DEVELOPMENT OF AN INTEGRATED RISK MODEL FOR FOODBORNE ZOONOTIC PARASITES IN SWINE
Title: Isolation and characterization of viable Toxoplasma gondii isolates revealed possible high frequency of mixed infection in feral cats (felis domesticus) from St. Kitts, West Indies
| Moura, L - ST KITTS WEST INDIES |
| Sundar, N - USDA ARS BELTSVILLE MD |
| Velmurugan, G - USDA ARS BELTSVILLE MD |
| Kelly, P - ST KITTS WEST INDIES |
| Krecek, R - ST KITTS WEST INDIES |
| Majumdar, D - U TENNESSEE KNOXVILLE |
| Su, C - U TENNESSEE KNOXVILLE |
Submitted to: Parasitology
Publication Type: Peer Reviewed Journal
Publication Acceptance Date: February 16, 2009
Publication Date: May 15, 2009
Citation: Dubey, J.P., Moura, L., Sundar, N., Velmurugan, G.V., Kwok, O.C., Kelly, P., Krecek, R.C., Majumdar, D., Su, C. 2009. Isolation and characterization of viable Toxoplasma gondii isolates revealed possible high frequency of mixed infection in feral cats (felis domesticus) from St. Kitts, West Indies. Parasitology. 136:589-594.
Interpretive Summary: Toxoplasma gondii is a single-celled parasite of all warm-blooded hosts worldwide. It causes mental retardation and loss of vision in children, and abortion in livestock. Cats are the main reservoir of T. gondii because they are the only hosts that can excrete the resistant stage (oocyst) of the parasite in the feces. Humans become infected by eating undercooked meat from infected animals and food and water contaminated with oocysts. Toxoplasmosis causes mortality in many species of animals in the zoos, especially primates.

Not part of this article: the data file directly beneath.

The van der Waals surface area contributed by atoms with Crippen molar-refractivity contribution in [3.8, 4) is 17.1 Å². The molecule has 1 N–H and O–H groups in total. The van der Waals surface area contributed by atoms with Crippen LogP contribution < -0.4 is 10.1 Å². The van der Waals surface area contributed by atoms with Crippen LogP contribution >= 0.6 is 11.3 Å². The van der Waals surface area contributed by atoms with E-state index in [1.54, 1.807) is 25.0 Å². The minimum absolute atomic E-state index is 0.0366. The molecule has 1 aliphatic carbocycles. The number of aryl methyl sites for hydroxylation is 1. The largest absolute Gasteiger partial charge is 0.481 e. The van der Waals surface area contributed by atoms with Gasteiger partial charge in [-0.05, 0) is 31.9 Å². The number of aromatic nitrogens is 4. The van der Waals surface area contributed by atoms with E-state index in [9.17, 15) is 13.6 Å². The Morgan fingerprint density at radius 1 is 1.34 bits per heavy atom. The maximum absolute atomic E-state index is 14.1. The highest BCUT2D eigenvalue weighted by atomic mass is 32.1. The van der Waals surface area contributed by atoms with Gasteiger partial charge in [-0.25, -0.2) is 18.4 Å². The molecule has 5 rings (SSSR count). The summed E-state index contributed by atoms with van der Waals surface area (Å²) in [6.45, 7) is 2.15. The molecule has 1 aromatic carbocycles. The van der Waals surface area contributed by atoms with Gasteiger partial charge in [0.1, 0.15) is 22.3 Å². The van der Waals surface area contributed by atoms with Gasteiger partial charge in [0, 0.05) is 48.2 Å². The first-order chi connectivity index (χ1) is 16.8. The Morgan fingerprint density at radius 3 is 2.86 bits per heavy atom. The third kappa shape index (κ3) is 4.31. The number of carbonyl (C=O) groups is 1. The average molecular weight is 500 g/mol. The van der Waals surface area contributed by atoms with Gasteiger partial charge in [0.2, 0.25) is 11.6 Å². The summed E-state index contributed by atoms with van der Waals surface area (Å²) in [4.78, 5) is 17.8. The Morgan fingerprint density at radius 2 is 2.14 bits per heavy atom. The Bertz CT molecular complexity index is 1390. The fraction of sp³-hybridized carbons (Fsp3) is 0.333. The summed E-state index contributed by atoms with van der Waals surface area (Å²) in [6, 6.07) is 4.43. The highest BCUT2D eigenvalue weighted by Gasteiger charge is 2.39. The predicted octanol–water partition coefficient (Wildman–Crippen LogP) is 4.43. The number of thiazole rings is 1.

Scientists at the Beltsville Agricultural Research Center and an University in St Kitts, West Indies first genetic characterization of Toxoplasma from cats from this country. The results will be of interest to biologists, parasitologists, and veterinarians
Cats are essential in the epidemiology of Toxoplasma gondii because they are the only hosts that can excrete the environmentally resistant oocysts in nature. Samples of serum, feces, and tissues from feral cats from St. Kitts, West Indies were examined for T. gondii infection. Antibodies to T. gondii were assayed by the modified agglutination test, and found in 71 of 96 (73.9 %) of cats with titers of 1:10 in six, 1:20 in six,1:40 in seven,1: 80 in three, 1: 160 in 10, 1:320 in 13, 1:640 in nine, and 1:1,280 or higher in 17. Tissues of 10 cats were bioassayed in mice. Toxoplasma gondii was isolated from tissues of seven cats; from hearts of six, from tongue of five, and brains of three cats. All seven isolates were avirulent for mice. Toxoplasma gondii oocysts were not found in feces of 51 cats. Genotyping of these seven T. gondii isolates by 10 multi-locus PCR-RFLP markers, including SAG1, SAG2, SAG3, BTUB, GRA6, c22-8, c29-2, L358, PK1, and an apicoplast marker Apico revealed four genotypes, including clonal Type II, Type III and two unique genotypes. Five of the seven cats had potential infection with mixed genotypes.